New imaging platform tracks cancer progression
11 August 2016
A new rapid fluorescent 3-D imaging system developed by UCL and Imperial College London scientists offers a non-invasive approach to accurately monitor tumour development in adult zebrafish.
Animal testing is an essential step in developing new drugs for diseases; however, the process usually involves invasive procedures with animals that must be euthanized. The new method, adapted from an imaging method called optical projection tomography (OPT), repeatedly images the same organisms, reducing the number of animals used in testing.
The MRC-funded scientists can now image and measure the growth of cancerous tumours and the associated development of growth-enabling blood vessels in live zebrafish which develop cancer in a way similar to humans. UCL is a world leader in zebrafish research with the largest and most comprehensive fish facility in the UK.
Dr Paul Frankel, UCL Division of Medicine, who led the cancer biology aspects of the project, said: "Zebrafish serve as animal models of liver and other cancers, developing a form of the disease genetically similar to human tumours. This, as well as their small size, quick reproduction and transparency - which is necessary for OPT imaging - makes zebrafish an ideal organism to study using this technique."
Being able to track the stages of disease progression in a living organism means the team could also use the technique to monitor the effects of new anti-cancer drugs that aim to reduce tumour size.
Co-first author, Nicola Lockwood, also UCL Division of Medicine, said: "With the zebrafish model, we were able to directly visualise live progression of tumours within the context of a fully formed blood supply and immune system. This will be extremely important as we proceed to development of novel anti-cancer drugs."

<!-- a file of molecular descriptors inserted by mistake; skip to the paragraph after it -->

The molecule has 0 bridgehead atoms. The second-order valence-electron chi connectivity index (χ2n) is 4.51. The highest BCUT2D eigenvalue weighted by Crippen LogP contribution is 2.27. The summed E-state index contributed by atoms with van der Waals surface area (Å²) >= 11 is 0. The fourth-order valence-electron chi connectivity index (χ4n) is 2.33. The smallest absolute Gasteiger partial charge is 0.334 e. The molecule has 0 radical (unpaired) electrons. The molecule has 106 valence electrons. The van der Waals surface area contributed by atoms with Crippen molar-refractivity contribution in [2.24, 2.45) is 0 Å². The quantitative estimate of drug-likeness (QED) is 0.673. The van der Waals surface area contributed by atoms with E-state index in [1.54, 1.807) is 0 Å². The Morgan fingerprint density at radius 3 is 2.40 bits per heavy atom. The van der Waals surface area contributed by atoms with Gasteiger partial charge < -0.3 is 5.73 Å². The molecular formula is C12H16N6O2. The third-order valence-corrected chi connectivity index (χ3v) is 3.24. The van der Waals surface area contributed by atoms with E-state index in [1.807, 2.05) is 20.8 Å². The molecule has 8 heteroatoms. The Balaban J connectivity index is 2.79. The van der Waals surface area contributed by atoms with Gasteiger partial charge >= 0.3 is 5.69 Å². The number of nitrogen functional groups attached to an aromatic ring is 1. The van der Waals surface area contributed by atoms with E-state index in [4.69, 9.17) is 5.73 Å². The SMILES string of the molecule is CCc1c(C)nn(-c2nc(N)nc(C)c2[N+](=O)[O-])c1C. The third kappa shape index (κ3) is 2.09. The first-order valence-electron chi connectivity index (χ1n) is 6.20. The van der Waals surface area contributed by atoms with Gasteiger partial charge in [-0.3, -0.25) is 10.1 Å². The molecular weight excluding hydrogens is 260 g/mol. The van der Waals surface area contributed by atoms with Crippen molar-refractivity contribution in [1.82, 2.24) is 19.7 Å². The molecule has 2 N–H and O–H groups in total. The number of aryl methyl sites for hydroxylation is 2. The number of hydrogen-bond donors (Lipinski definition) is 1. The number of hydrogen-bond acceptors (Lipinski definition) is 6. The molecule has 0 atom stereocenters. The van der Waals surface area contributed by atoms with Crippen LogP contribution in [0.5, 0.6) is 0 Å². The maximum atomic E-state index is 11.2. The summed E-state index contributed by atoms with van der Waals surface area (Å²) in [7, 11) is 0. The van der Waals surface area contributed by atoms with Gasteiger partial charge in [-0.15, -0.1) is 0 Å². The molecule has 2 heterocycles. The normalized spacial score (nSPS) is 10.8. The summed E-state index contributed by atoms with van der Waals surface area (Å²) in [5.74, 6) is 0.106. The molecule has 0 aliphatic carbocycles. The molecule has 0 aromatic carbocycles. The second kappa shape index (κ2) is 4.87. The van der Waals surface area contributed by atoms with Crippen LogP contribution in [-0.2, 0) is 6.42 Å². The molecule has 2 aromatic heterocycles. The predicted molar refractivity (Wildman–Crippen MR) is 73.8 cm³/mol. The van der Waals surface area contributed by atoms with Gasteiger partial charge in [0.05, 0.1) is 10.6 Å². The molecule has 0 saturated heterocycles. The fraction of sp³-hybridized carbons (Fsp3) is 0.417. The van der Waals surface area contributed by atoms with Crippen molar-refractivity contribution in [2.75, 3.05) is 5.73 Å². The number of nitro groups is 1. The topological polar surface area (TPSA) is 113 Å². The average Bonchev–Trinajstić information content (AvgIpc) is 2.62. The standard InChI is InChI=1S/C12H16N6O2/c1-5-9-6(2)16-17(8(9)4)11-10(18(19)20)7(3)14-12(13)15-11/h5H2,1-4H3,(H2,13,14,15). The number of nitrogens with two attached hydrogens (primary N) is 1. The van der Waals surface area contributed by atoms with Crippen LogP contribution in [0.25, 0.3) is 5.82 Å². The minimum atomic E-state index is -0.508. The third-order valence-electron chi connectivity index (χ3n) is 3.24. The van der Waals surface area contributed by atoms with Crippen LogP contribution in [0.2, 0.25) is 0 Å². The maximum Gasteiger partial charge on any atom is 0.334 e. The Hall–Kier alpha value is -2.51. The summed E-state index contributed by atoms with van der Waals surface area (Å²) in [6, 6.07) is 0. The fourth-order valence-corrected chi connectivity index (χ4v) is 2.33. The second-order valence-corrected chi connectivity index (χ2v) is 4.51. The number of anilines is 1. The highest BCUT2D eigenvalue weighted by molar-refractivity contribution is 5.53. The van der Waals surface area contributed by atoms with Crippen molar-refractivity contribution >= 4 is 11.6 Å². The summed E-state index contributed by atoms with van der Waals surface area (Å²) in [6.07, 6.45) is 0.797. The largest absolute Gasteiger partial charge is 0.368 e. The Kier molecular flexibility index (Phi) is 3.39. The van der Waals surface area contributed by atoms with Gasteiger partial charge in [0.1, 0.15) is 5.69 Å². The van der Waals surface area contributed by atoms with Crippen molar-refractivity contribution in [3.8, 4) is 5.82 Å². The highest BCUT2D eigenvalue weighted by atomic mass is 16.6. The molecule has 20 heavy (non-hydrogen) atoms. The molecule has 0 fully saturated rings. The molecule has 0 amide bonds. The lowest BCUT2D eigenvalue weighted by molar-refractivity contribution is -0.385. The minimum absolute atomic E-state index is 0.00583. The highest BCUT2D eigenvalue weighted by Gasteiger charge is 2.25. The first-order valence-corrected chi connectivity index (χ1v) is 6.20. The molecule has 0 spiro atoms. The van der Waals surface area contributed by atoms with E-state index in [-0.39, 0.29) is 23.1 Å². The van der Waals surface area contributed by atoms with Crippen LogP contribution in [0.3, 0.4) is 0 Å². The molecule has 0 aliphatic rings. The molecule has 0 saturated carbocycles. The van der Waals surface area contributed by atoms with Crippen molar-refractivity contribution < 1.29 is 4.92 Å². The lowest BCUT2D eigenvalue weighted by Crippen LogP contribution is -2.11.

Essential to tumour development is angiogenesis, the process by which tumours generate their own blood vessels to deliver the nutrients that enable growth. This process also facilitates the spread of tumours to other parts of the body, usually resulting in poor patient prognosis and death.
In a preliminary study, the OPT system was used to image zebrafish over time during tumour progression, allowing the researchers to measure tumour size and the amount of blood vessels within the tumour.
The approach uses genetic fluorescence labelling techniques, which allow internal organs to be visualised through their emission of different colour light. In the study, zebrafish whose blood vessels were labelled with a red fluorescent protein were bred with zebrafish that grew liver tumours labelled with a green fluorescent protein when given a chemical compound called doxycycline.
As the offspring of these fish have both genes, when imaged, their blood vessels fluoresce red and the liver tumour fluoresces green.
"This technique has the advantage of being simple and robust," said Professor Paul French, from the Department of Physics at Imperial, who led the development of OPT. "Unlike the other 3-D optical imaging techniques, it doesn't rely on focused light, so it is relatively gentle on the organism being imaged. This makes it particularly good for imaging live animals across long timescales."
The ability to perform studies over time allows researchers to assess disease progression in the same organism over spans of weeks to months. It is also able to yield high-resolution 3-D images at a fraction of the time and cost of other imaging techniques. In one study the team repeatedly imaged zebrafish expressing red fluorescent blood vessels over a period of five months.
Such longitudinal studies will enable research into potential long-term side effects of drug treatments including adverse reactions and the development of drug resistance.
"It's well known that individuals can respond differently to the same drug treatment, therefore techniques such as ours could provide valuable information regarding disease progression and drug efficacy," added Professor French.
The team are currently combining OPT with other techniques, such as fluorescence lifetime imaging, to map cell signalling processes. This could be used to monitor cell death, making it potentially useful to test chemotherapy drugs and identifying whether the drug is having unwanted side effects.
- Research paper in Oncotarget
- Dr Paul Frankel's academic profile
- UCL Division of Medicine
- UCL Life Sciences
- Zebrafish imaged over time showing blood vessels (red) and liver tumour (green)
- Zebrafish showing a liver tumour (green) and blood vessels (red) imaged over time using a new technique called optical projection tomography, developed at Imperial College London and UCL